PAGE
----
Exciting projects are currently ramping up: in Russia, Novatek’s Vyotsk (1.1MTpa) and Gazprom’s Portovaya are both devoted to Baltic shipping fuels (1.5MTpa) and sourced from the same input gas as Nord Stream; followed in the US Gulf, by Florida’s Eagle LNG (0.9MTpa) and in Louisiana.

Small-scale LNG growth is particularly exciting around European markets, where by 2022 there will be 5x more port-side facilities than a decade prior.

For all the underlying data, please download this data-file. For our research on this theme, please see the note, ‘LNG in transport: scaling up by scaling down’.

Investing for an Energy Transition

What is the best way for investors to drive decarbonisation? We argue a new ‘venturing’ model is needed, to incubate better technologies. CO2 budgets can also be stretched furthest by re-allocating to gas, lower-carbon oil and lower-carbon industry. But divestment is a grave mistake.

Production profiles: renewables vs oil and gas?

Wind, solar, oil and gas are all capable of supplying comparable energy at comparable prices: 5c/kWh wind and solar is economically competitive with c$50 oil and $6/mcf gas, over a 30-year project-cycle.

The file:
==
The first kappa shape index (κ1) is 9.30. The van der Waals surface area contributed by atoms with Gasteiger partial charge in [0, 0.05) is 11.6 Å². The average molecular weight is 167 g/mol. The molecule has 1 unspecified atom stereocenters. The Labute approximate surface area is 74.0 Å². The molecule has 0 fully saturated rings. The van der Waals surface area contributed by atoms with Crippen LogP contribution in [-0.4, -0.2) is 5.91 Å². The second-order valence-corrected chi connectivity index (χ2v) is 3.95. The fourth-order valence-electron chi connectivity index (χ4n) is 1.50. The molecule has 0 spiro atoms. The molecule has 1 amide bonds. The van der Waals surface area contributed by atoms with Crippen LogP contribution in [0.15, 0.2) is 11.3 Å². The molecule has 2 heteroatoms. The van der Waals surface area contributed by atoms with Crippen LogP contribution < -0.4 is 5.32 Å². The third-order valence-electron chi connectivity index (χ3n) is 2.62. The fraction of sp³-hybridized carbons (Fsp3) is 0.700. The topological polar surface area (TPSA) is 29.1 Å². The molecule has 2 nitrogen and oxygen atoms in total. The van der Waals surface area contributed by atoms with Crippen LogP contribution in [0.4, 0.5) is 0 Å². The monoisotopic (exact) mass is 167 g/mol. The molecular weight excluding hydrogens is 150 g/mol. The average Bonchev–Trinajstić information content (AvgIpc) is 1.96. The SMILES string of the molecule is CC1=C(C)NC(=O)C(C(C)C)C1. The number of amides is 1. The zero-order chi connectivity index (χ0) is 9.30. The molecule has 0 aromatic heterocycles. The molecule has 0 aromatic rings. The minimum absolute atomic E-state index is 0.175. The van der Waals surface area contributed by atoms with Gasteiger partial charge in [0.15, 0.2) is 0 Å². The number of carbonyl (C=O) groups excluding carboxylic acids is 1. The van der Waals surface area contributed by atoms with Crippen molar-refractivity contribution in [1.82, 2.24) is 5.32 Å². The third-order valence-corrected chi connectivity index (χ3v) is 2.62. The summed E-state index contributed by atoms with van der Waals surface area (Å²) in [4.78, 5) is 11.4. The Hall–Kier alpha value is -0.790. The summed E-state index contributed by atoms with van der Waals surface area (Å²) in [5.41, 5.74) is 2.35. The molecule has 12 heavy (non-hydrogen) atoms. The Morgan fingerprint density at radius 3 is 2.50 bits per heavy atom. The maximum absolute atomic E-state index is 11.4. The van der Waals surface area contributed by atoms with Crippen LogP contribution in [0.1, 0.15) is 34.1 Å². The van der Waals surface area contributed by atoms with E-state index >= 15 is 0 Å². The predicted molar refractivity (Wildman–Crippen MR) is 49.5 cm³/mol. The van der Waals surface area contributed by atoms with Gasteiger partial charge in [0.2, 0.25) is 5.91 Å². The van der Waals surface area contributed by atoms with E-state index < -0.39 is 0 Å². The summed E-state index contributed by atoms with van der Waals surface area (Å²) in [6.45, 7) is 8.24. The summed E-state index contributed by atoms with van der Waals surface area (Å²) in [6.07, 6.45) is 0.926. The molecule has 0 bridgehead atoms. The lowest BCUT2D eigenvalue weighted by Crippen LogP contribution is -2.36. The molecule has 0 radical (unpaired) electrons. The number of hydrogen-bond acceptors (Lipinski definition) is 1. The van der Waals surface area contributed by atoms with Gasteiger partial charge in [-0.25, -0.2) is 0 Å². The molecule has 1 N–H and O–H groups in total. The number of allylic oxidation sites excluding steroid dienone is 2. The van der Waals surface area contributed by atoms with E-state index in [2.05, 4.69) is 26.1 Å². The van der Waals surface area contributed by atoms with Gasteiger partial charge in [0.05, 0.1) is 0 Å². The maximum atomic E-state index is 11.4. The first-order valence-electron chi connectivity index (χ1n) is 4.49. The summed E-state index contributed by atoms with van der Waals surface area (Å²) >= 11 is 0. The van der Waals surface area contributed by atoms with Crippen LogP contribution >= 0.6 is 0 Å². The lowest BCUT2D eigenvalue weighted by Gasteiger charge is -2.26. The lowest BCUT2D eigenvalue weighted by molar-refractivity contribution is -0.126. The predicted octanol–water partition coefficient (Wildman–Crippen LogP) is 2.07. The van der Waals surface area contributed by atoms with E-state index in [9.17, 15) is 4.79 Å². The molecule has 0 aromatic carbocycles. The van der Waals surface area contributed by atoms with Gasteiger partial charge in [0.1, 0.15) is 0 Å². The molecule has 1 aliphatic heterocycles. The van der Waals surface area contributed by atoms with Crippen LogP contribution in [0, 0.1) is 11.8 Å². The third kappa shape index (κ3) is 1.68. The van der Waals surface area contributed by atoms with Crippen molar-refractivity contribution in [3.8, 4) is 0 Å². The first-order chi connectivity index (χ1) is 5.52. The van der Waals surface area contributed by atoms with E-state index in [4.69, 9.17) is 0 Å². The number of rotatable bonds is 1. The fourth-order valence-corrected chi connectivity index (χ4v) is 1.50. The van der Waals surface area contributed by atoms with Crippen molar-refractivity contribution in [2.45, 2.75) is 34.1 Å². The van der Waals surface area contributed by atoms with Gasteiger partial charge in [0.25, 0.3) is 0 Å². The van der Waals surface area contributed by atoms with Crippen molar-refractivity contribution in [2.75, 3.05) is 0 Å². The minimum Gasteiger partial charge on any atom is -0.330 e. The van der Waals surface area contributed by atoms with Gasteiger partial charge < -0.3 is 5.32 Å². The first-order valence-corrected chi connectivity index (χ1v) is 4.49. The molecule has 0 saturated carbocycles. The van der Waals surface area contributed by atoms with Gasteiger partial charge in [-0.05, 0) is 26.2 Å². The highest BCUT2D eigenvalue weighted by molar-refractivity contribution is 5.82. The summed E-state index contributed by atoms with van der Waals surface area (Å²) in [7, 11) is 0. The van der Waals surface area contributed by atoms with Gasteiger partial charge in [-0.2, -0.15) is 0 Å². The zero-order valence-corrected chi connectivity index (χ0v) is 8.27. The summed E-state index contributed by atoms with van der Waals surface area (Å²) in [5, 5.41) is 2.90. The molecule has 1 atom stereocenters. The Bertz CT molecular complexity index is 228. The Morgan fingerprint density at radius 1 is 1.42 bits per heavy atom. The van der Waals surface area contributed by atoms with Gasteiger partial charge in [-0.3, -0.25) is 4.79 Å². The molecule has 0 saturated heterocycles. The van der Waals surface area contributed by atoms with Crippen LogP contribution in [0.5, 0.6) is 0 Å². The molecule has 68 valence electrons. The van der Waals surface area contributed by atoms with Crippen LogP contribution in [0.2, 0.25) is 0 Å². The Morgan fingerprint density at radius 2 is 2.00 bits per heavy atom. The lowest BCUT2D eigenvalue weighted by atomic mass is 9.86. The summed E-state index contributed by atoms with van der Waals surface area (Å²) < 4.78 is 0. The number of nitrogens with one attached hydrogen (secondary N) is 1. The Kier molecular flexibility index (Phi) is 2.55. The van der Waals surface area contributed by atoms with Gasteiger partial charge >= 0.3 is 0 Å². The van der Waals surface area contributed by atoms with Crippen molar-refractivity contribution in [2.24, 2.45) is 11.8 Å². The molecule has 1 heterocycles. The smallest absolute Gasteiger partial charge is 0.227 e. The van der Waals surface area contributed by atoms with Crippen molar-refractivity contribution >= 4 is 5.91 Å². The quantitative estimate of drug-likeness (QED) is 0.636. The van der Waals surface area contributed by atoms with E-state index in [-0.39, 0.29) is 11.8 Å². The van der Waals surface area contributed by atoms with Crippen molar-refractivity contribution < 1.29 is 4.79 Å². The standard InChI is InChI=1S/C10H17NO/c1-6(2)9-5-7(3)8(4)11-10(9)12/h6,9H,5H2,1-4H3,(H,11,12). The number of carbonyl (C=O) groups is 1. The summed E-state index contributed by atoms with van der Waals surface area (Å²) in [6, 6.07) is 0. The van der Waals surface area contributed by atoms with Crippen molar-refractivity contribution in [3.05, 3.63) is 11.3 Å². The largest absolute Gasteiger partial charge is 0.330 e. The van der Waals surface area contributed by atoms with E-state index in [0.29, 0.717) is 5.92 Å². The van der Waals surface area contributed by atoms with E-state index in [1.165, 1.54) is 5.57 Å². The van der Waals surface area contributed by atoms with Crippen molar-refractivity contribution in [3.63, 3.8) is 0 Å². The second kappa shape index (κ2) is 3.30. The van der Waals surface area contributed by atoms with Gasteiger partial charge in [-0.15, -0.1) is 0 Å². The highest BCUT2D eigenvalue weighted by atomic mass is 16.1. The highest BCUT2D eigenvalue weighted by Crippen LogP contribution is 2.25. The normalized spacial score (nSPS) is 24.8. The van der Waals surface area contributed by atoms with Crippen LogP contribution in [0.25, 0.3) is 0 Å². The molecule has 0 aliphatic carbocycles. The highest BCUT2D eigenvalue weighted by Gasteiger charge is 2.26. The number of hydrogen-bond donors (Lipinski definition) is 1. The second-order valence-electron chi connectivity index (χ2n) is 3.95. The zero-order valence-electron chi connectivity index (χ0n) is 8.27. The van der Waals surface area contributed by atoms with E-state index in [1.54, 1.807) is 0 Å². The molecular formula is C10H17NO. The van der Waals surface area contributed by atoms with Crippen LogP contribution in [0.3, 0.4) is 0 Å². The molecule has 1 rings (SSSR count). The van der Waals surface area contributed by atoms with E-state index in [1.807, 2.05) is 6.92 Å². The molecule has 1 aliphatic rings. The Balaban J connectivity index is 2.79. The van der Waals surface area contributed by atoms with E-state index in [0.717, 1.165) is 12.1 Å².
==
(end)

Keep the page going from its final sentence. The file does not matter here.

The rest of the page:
But production profiles matter. Oil and gas assets generate 2-3x more energy than renewables in early years; and 50-80% less energy in later years. So dollars invested in oil and gas go 2-3x further in the short-run. To meet the same initial demand from renewables, one must currently spend 2-3x more.

Further renewables deflation of c50-70% is required before the world can truly “re-allocate” capital from fossil fuels to renewables without causing near-term shortages. In the mean time, it is necessary to attract adequate capital for both resource types.

This short data-file underpins the chart and considerations discussed above.

Gas industry CO2 per barrel?

We have constructed a simple model to estimate the CO2 emissions of commercialising a gas resource, as a function of eight input variables: such as production techniques, methane leakage, sour gas processing, LNG liquefaction, LNG tanker distances and pipeline distances.

We estimate energy return on energy invested is c25-30x across piped gas resources and c15x across LNG resources, compared with c7-10x for oil. This supports the rationale for oil-to-gas switching, as commercialising gas will likely emit 50-75% lower CO2 per boe.

Different resources are compared using our methodology. The lowest CO2 profile is seen for well-managed piped gas (e.g., Norway to Europe).